Turbulence is part of the cultural lexicon. For casual situations where there are short-term challenges that just require some managing, people often say they are experiencing turbulence. Anyone who has taken a few plane trips has experienced the bumpy ride caused by turbulence in the air.

A new technique for studying turbulence in quantum fluids used a mechanical resonator, a miniscule bar 1/1000th the width of a human hair, in superfluid helium near absolute zero temperature to effectively 'trap' a single vortex for study.

Sound complex? That's easier than modeling the turbulence in a river or anything else, which is basically impossible. Better models of something simpler like quantum turbulence - yes, you read that correctly - might help.

Looks simple, right? A tree branch is also linear until you apply just enough weight it goes nonlinear and breaks. Yet no one can say with certainty what precise weight it will take.

The Navier-Stokes equations are partial differential equations and in simple form it means a true answer can never be derived but a simpler answer can only be 'converged' on.  Any young engineer told to 'assume non-laminar flow in an infinite aerofoil' has likely had a 'wait, we are putting people in machines trusting that?' moment.

In the quantum realm, turbulence in fluids is simpler because they consist of identical singly-quantized vortices, so they can perhaps be a model for turbulence in the world we experience.

For their study, the authors rightly like it to a real world resonator, a guitar string, but you can use a tuning fork or anything else that changes frequency due to energy. When a vortex gets detected the resonant frequency of the bar/string changes. By catching and releasing vortices they can measure the changes. The capture was recorded with an oscilloscope and the tuning fork was also measure old school, with a vector network analyzer.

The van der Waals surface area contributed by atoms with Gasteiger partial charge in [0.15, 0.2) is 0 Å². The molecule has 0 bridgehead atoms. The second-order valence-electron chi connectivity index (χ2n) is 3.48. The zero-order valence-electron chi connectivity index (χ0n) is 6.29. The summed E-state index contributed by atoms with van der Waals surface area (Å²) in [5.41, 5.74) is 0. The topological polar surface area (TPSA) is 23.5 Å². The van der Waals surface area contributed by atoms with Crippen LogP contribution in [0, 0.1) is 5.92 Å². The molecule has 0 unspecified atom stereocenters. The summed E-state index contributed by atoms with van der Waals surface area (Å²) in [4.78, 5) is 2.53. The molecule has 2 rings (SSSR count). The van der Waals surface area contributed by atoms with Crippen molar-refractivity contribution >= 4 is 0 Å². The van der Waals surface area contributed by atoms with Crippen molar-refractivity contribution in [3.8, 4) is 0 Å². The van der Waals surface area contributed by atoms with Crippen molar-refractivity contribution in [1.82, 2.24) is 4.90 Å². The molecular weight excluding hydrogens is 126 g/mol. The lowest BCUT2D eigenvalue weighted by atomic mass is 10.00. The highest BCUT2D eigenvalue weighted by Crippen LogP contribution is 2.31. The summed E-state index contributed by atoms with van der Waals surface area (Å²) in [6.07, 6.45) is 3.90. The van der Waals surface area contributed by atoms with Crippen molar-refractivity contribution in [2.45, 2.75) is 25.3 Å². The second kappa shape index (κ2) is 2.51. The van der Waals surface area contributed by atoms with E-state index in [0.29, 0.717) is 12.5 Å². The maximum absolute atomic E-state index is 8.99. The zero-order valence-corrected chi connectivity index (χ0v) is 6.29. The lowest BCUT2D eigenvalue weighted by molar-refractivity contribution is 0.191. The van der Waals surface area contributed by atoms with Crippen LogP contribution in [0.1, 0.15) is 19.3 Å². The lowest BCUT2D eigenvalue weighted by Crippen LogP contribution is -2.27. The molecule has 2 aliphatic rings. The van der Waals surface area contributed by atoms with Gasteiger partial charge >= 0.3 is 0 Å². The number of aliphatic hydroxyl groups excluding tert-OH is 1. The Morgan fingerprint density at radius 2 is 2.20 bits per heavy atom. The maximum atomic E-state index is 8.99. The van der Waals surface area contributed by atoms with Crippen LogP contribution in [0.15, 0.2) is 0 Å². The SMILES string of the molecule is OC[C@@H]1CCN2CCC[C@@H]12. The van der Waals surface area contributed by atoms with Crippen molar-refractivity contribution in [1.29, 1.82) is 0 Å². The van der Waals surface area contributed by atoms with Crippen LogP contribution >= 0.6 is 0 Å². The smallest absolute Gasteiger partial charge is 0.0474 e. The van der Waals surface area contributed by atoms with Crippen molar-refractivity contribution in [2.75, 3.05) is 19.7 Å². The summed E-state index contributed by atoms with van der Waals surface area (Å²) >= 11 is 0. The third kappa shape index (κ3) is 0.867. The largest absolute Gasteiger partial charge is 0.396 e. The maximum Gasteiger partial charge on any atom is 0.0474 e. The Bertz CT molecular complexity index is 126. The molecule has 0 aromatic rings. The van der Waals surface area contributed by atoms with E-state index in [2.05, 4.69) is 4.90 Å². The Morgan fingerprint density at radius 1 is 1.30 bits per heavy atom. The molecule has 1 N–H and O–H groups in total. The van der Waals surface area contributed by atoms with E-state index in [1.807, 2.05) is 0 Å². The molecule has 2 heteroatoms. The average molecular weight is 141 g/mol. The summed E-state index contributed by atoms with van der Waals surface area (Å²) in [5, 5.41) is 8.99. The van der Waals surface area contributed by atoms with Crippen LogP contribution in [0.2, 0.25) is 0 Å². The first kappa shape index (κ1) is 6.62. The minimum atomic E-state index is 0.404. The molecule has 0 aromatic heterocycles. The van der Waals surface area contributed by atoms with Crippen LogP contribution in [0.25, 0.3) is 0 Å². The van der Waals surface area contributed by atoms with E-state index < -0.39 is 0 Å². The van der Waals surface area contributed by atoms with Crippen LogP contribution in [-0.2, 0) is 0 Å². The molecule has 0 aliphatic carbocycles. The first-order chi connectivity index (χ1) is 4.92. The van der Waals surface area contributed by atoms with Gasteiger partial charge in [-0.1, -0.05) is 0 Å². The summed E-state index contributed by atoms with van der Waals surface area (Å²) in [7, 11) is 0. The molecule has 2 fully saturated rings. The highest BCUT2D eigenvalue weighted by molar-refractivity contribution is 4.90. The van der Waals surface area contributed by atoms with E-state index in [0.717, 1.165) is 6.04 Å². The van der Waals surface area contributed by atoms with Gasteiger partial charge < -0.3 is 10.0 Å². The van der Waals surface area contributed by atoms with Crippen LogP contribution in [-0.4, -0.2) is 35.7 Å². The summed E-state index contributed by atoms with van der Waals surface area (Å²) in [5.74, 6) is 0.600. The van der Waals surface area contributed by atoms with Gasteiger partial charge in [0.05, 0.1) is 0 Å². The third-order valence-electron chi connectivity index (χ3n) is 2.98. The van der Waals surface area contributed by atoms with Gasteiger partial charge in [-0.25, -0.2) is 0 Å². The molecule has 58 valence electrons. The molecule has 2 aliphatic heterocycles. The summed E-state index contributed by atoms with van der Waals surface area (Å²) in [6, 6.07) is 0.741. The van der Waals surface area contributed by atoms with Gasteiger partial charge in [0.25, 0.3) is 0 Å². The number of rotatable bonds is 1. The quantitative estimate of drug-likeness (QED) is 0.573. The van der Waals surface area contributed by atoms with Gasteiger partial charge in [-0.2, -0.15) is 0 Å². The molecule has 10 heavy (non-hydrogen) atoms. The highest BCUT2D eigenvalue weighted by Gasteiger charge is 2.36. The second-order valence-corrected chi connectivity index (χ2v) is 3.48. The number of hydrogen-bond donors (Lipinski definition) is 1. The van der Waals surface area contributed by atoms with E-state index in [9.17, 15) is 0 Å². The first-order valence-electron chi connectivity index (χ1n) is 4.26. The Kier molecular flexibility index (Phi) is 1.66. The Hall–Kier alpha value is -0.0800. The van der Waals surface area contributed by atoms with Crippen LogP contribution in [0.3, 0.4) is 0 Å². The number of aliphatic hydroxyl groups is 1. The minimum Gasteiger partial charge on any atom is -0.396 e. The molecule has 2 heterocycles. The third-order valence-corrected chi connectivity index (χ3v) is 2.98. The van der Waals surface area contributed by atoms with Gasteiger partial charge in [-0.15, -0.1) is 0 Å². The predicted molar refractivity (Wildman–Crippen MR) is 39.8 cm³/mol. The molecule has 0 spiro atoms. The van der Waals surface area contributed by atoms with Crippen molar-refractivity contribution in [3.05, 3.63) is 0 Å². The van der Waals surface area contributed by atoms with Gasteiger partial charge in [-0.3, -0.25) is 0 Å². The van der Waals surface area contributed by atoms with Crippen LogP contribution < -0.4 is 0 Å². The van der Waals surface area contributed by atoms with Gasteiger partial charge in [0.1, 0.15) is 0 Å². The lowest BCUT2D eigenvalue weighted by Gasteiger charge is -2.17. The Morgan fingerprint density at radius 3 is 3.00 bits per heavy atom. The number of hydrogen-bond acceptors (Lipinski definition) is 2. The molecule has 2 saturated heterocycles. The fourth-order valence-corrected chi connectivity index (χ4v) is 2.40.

You'll probably not that with no meaningful friction this is limited, and that is true, but if the goal is understanding quantum turbulence, and then visible turbulence, it's good proof of concept.

'Solving' the Navier-Stokes equations, which means solving turbulence, is one of the most challenging problems in math but turbulence is not alone in being poorly understand physics that we nonetheless leverage to our benefit. The device you are reading this on works thanks to Maxwell's equations, which can also never be solved. It is impossible to even define a magnetic field without being recursive (a field in the presence of a magnet) and yet electric and magnetic fields are fundamental to a trillion dollar industry.